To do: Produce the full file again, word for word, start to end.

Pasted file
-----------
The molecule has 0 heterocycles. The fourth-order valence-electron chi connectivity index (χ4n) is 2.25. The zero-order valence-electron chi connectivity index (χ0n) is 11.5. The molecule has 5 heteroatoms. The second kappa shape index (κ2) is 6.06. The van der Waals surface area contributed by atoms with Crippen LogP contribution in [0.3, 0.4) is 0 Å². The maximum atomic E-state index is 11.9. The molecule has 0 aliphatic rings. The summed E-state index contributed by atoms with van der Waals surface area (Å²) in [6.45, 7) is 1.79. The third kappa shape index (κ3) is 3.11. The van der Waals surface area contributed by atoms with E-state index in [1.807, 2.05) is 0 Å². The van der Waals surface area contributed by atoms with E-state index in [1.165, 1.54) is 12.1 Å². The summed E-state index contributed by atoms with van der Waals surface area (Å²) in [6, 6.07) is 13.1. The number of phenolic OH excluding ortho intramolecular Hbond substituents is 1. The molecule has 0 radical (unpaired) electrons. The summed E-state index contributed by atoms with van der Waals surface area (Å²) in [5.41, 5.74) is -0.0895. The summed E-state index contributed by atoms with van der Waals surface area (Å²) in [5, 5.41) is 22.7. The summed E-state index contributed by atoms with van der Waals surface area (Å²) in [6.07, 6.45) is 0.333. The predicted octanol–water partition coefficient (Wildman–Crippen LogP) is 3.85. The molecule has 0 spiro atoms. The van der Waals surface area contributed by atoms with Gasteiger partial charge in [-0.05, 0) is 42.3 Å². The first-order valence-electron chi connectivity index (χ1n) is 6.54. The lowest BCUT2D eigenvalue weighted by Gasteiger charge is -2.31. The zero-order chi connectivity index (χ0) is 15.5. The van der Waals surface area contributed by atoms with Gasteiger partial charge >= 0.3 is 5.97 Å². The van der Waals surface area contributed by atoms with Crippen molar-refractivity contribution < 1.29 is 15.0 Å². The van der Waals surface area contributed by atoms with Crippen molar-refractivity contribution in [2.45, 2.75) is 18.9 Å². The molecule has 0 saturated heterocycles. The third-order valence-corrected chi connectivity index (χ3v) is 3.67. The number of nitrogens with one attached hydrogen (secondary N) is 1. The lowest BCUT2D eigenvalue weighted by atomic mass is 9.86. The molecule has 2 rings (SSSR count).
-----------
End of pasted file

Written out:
The molecule has 0 heterocycles. The fourth-order valence-electron chi connectivity index (χ4n) is 2.25. The zero-order valence-electron chi connectivity index (χ0n) is 11.5. The molecule has 5 heteroatoms. The second kappa shape index (κ2) is 6.06. The van der Waals surface area contributed by atoms with Crippen LogP contribution in [0.3, 0.4) is 0 Å². The maximum atomic E-state index is 11.9. The molecule has 0 aliphatic rings. The summed E-state index contributed by atoms with van der Waals surface area (Å²) in [6.45, 7) is 1.79. The third kappa shape index (κ3) is 3.11. The van der Waals surface area contributed by atoms with E-state index in [1.807, 2.05) is 0 Å². The van der Waals surface area contributed by atoms with E-state index in [1.165, 1.54) is 12.1 Å². The summed E-state index contributed by atoms with van der Waals surface area (Å²) in [6, 6.07) is 13.1. The number of phenolic OH excluding ortho intramolecular Hbond substituents is 1. The molecule has 0 radical (unpaired) electrons. The summed E-state index contributed by atoms with van der Waals surface area (Å²) in [5.41, 5.74) is -0.0895. The summed E-state index contributed by atoms with van der Waals surface area (Å²) in [5, 5.41) is 22.7. The summed E-state index contributed by atoms with van der Waals surface area (Å²) in [6.07, 6.45) is 0.333. The predicted octanol–water partition coefficient (Wildman–Crippen LogP) is 3.85. The molecule has 0 spiro atoms. The van der Waals surface area contributed by atoms with Gasteiger partial charge in [-0.05, 0) is 42.3 Å². The first-order valence-electron chi connectivity index (χ1n) is 6.54. The lowest BCUT2D eigenvalue weighted by Gasteiger charge is -2.31. The zero-order chi connectivity index (χ0) is 15.5. The van der Waals surface area contributed by atoms with Gasteiger partial charge >= 0.3 is 5.97 Å². The van der Waals surface area contributed by atoms with Crippen molar-refractivity contribution < 1.29 is 15.0 Å². The van der Waals surface area contributed by atoms with Crippen molar-refractivity contribution in [2.45, 2.75) is 18.9 Å². The molecule has 0 saturated heterocycles. The third-order valence-corrected chi connectivity index (χ3v) is 3.67. The number of nitrogens with one attached hydrogen (secondary N) is 1. The lowest BCUT2D eigenvalue weighted by atomic mass is 9.86. The molecule has 2 rings (SSSR count).